Joe Trinsey, who attended a GMS volleyball clinic in New Jersey this past December, has really taken some of the concepts from the clinic and put a lot of additional thought into them.  At one point during the statistics session, we talk about a concept, developed by Tristan Burton, called “Hitting Effectiveness” as a measurement of an attacker’s value.  It goes beyond just hitting efficiency.  Joe shares some of his thoughts in the article below.

Does Conventional Volleyball Hitting Efficiency Matter?
In any discussion of volleyball statistics, hitting efficiency always appears as one of the most important stats. Most of us should know hitting efficiency as (kills-errors)/attempts or “kill percentage minus error percentage.” From a macro-view, hitting efficiency appears to be a pretty important statistic. In most matches, the team who hits for a higher efficiency will outscore their opponent. However, at the individual level, the way hitting efficiency is traditionally calculated breaks down a bit and may not always give a coach the information he or she is looking for.

One of the biggest deficiencies of conventional hitting efficiency is that it only accounts for kills and errors. Depending on the level, 30-60% of attacked balls will be dug or be played up on the hitter’s side after a block touch. For example, in the MPSF this year, about 37% of balls were not terminated (killed or errored). On the women’s side, about 46% of balls in the Pac-10 were not terminated. So obviously there is a lot here that is not being accounted for by conventional hitting efficiency. The question is: is there any way we can improve this statistic?

The most obvious way is to simply look at what happens when the result of the attack is not a kill or an error. A hitter who bails out on a difficult set and just puts it easily in play will allow the opposition to score easily in transition. On the other hand, a hitter who is consistently aggressive might make a few more errors, but not give up as many easy transition plays to his/her opponent. Instead of tracking “kills”, “errors”, and “attempts,” a coach might try tracking the ball from the time the hitter contacts it to the time it gets back over the net on his/her side again, and look at one of three outcomes:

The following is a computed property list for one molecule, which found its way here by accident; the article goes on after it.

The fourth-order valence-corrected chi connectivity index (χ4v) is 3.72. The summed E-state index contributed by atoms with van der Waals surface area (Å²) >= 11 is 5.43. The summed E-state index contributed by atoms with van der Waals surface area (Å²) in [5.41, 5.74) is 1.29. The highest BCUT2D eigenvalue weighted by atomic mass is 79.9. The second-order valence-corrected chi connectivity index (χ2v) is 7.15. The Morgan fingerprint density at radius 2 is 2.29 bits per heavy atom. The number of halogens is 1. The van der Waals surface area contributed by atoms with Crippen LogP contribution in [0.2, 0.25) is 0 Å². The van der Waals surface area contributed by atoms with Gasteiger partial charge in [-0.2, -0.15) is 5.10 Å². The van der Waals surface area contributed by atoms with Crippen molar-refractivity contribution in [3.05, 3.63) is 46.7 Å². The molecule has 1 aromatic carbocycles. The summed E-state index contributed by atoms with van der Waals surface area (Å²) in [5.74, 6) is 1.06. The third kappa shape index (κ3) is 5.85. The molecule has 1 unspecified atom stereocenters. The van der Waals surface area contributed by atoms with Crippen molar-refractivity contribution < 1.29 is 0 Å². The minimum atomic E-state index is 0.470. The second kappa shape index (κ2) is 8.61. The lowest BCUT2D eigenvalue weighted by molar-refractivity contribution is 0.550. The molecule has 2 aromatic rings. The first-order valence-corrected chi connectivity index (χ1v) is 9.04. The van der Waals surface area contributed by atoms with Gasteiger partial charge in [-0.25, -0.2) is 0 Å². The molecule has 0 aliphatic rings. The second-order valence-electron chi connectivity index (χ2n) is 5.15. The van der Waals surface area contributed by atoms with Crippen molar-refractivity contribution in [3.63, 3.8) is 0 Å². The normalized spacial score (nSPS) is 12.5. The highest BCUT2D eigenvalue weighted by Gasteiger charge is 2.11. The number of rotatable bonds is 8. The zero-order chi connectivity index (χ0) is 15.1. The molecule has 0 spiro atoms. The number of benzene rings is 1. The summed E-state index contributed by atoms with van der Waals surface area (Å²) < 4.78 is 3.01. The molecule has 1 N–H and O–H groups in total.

1. Our team scored the point
  2. The opposing team scored the point
  3. Neither team scored the point, and now we are starting another “attempt” with another (or possibly the same) attacker.

Sometimes this can produce some interesting departures from conventional hitting percentage. For example, in the 2007 women’s NCAA final between Penn State and Stanford, there was a point about midway through the match when Foluke Akinradewo and Nicole Fawcett had the following statlines:

Akinradewo: 10 kills, 1 error on 20 attempts
Fawcett: 9 kills, 4 errors on 20 attempts

By conventional hitting measures, this was no contest. Akinradewo was blowing Fawcett out of the water- .450 to .250.

However, a more in-depth analysis tells a different story. On the 9 balls where Akinradewo was dug, Penn State converted 4 of them. On the 7 balls where Fawcett was dug, Stanford only converted 1 and made 2 errors in transition. So another way to look at it would be:

Akinradewo: 10 Stanford points, 6 Penn State points, 4 new attempts for Stanford
Fawcett: 11 Penn State points, 5 Stanford points, 4 new attempts for Penn State

So despite the fact that one player’s conventional hitting percentage was 80% higher, the other player’s team scored 10% more points on rallies where she was set!

Now this is simply one (partial) example, and it doesn’t provide a rule of any sorts. Certainly this is a small sample size and is not meant to be a comment on either player’s effectiveness outside of a couple games in one particular match. One thing that needs investigating is whether this statistic is a robust one; is making it difficult for the other team to score in transition an ability that certain hitters consistently display? Or put another way:

  1. Do certain hitters consistently “underperform” their conventional hitting percentage by making things too easy on the other team when the sets are not perfect? Are certain hitters easier to get quality digs off of? Or…
  2. Do certain hitters consistently “overperform” their conventional hitting percentage by hitting shots that put the other team in a difficult position to score in transition? Do some hitters have a better sense for when it is acceptable to make an error (because just “keeping it in” would mean an easy point for the opposition) and when to be more conservative? And most importantly…
  3. Are these qualities coachable and can a more informed coach collect and use data to help guide his players to be more effective than their conventional hitting percentage would indicate?

Instinct would suggest that the answer to all three questions is yes. However, a more formalized study is probably needed. Unfortunately, this information cannot be obtained in a standard collegiate box score, so somebody would need to implement their own way of tracking their hitters over an extended period of time.

Does this mean that conventional hitting percentage is useless? No. Does it mean that a coach looking to gain that extra 2% (that we talk about so much at GMS If anybody has any comments, questions, feedback, or (especially) information they have collected that can further this dialogue